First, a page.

An Empirical Comparison of Combinatorial Testing, Random Testing and Adaptive Random Testing

This page is supplementary to the paper entitled "An Empirical Comparison of Combinatorial Testing, RandomTesting and Adaptive Random Testing" submitted to TSE.


We present an empirical comparison of three test generation techniques, namely, combinatorial testing (CT), random testing (RT) and adaptive random testing (ART), under different test scenarios. This is the first study in the literature to account for the (more realistic) testing setting in which the tester may not have complete information about the parameters and constraints that pertain to the system, and to account for the challenge posed by faults (in terms of failure rate). Our study was conducted on nine real-world programs under a total of 1683 test scenarios (combinations of available parameter and constraint information and failure rate). The results show significant differences in the techniques’ fault detection ability when faults are harder to detect (failure rates are relatively low). CT performs best overall; no worse than any other in 98% of scenarios studied. ART enhances RT, and is comparable to CT in 96% of scenarios, but its execution cost can be up to 3.5 times higher than CT when the program is highly constrained. Additionally, when constraint information is unavailable for a highly constrained program, a large random test suite is as effective as CT or ART, yet the test generation cost is significantly lower than that of other techniques.


We use six programs from the Software Infrastructure Repository (SIR): FLEX, GREP, GZIP, SED, MAKE and NANOXML [Petke 2015]; and three highly-configurable programs: DRUPAL [Sanchez 2017], BUSYBOX and LINUX [Medeiros 2016].

For each program we provide:

  • Test model, [NAME].model (download from here): the test model of a program, including all relevant parameters, values and constraints.
  • Corpus of fault, [NAME].bug (download from here): the fault triggering test cases or parameter-value combinations of each fault.
  • Test Scenario, [NAME].scenario (download from here): all combinations of PARA, CONS and RATE of a program, and the set of detectable faults for each choice of RATE (these faults have the same failure rate).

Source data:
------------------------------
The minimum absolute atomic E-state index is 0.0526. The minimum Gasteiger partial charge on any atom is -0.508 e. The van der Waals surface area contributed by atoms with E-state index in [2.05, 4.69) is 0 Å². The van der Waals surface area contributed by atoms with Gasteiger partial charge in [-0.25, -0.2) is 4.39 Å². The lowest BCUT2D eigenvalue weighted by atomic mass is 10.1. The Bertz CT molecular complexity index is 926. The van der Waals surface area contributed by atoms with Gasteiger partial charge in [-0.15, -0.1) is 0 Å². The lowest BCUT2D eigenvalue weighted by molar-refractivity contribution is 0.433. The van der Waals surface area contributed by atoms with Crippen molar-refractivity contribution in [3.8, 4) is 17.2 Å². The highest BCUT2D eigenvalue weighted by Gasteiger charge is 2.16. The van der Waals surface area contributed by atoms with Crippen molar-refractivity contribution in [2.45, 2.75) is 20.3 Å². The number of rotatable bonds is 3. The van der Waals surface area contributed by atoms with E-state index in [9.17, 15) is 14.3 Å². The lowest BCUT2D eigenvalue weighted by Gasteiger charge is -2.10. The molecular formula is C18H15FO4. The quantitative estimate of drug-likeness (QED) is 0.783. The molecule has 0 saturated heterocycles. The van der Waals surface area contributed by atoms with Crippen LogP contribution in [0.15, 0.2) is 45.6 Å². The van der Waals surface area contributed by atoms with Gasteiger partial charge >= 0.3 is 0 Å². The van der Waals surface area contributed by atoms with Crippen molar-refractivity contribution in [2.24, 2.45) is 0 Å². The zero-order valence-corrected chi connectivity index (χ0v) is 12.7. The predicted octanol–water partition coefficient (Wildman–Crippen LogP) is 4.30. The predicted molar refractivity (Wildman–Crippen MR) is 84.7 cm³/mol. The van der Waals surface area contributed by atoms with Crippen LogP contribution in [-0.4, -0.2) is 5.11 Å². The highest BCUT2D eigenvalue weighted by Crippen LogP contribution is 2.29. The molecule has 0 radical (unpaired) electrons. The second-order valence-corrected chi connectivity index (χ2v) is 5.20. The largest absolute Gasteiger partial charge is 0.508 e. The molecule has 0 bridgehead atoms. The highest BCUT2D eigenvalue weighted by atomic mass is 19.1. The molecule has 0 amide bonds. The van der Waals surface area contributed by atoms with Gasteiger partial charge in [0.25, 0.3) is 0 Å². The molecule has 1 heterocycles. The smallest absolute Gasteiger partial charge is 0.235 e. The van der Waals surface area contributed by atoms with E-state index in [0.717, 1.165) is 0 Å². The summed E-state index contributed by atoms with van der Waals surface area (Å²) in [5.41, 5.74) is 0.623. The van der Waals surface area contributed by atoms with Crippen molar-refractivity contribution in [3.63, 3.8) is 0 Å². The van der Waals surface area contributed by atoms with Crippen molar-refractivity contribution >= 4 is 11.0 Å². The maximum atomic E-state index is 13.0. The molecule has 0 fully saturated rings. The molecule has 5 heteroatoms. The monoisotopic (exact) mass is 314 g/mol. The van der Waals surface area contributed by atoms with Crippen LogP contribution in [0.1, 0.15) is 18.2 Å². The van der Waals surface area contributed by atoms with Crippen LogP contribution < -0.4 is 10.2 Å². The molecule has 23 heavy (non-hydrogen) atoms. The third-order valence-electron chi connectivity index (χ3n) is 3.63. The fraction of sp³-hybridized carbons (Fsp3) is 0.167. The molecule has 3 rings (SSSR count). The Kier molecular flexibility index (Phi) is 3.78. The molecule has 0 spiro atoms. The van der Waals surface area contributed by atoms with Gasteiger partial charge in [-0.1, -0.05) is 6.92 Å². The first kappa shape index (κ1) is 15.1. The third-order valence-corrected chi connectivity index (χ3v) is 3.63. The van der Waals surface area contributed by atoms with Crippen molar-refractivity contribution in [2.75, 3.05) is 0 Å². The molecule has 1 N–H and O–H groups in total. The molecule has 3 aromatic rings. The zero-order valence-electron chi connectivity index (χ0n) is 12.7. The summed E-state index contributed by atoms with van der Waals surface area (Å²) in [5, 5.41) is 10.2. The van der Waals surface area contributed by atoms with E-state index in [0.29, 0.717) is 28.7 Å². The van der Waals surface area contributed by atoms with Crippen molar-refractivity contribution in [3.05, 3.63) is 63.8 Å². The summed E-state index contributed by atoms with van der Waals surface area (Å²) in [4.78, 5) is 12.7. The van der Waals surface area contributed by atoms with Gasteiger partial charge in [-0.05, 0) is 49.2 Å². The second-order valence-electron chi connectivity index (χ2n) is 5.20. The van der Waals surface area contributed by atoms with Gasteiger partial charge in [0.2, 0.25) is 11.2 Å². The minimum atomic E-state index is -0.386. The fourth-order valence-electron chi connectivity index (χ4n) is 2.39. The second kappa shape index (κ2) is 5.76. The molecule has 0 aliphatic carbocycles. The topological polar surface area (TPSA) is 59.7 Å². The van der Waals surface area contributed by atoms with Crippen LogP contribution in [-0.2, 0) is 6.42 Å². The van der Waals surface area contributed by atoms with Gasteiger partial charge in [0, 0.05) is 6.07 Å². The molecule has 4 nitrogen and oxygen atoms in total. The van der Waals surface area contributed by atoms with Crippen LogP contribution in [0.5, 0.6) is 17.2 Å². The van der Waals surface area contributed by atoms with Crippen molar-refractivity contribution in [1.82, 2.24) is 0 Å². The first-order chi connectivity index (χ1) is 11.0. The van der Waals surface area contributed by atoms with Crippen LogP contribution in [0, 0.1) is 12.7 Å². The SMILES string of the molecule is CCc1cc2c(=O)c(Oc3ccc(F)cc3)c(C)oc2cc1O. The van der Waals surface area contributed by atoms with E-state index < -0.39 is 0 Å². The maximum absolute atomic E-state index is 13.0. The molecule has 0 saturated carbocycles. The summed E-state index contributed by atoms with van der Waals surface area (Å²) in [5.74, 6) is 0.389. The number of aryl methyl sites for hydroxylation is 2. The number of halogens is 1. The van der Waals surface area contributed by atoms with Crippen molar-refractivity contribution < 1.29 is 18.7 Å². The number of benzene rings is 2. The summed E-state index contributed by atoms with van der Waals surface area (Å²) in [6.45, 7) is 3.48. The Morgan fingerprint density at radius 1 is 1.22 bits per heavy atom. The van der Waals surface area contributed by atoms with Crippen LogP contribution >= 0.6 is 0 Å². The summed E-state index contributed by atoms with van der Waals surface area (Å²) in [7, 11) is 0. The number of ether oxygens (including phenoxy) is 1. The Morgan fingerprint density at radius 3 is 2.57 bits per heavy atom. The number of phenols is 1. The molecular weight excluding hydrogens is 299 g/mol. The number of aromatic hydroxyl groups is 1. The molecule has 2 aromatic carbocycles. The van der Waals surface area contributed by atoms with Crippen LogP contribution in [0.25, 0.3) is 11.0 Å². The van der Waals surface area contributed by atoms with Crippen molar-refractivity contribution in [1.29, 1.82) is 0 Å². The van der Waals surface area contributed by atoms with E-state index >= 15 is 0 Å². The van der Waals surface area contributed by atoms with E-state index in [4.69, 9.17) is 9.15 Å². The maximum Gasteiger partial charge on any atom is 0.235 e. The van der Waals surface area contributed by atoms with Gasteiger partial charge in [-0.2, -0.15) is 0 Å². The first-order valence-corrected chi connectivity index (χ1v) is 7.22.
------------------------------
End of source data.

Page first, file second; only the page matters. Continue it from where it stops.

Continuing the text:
• Test suite, [NAME]/[PARA_CONS_STRENGTH_TECHNIQUE].ca (download from here): test suites generated by a particular testing technique, where {0, 1, ..., m-1} is used to represent m values of a parameter.

A more through explanation of the above files can be found here.


The data obtained with respect to each test scenario, i.e. each combination of <PARA, CONS, RATE>, can be downloaded from here. In each [NAME].all.datafile, each row gives the result of a test scenario: the first four numbers are the covering strength and the choices of PARA, CONS and RATE; the next three numbers are the average proportion of faults detected by CT, RT and ART; the last is the group of favorable techniques determined by Tukey’s HSD test.

The Figures and Tables, with respect to each subject program, for answering research questions can be found in the following links.


The code (Java, IDEA project) for test suite generation and evaluation can be download from here.

To generate test suites of CT, RT and ART for a program, run

java -jar [NAME] [STRENGTH]

To evaluate the fault detection ability of CT, RT and ART for a program, run

java -jar [NAME] [STRENGTH]

If you have any question, please contact us: hywu [at]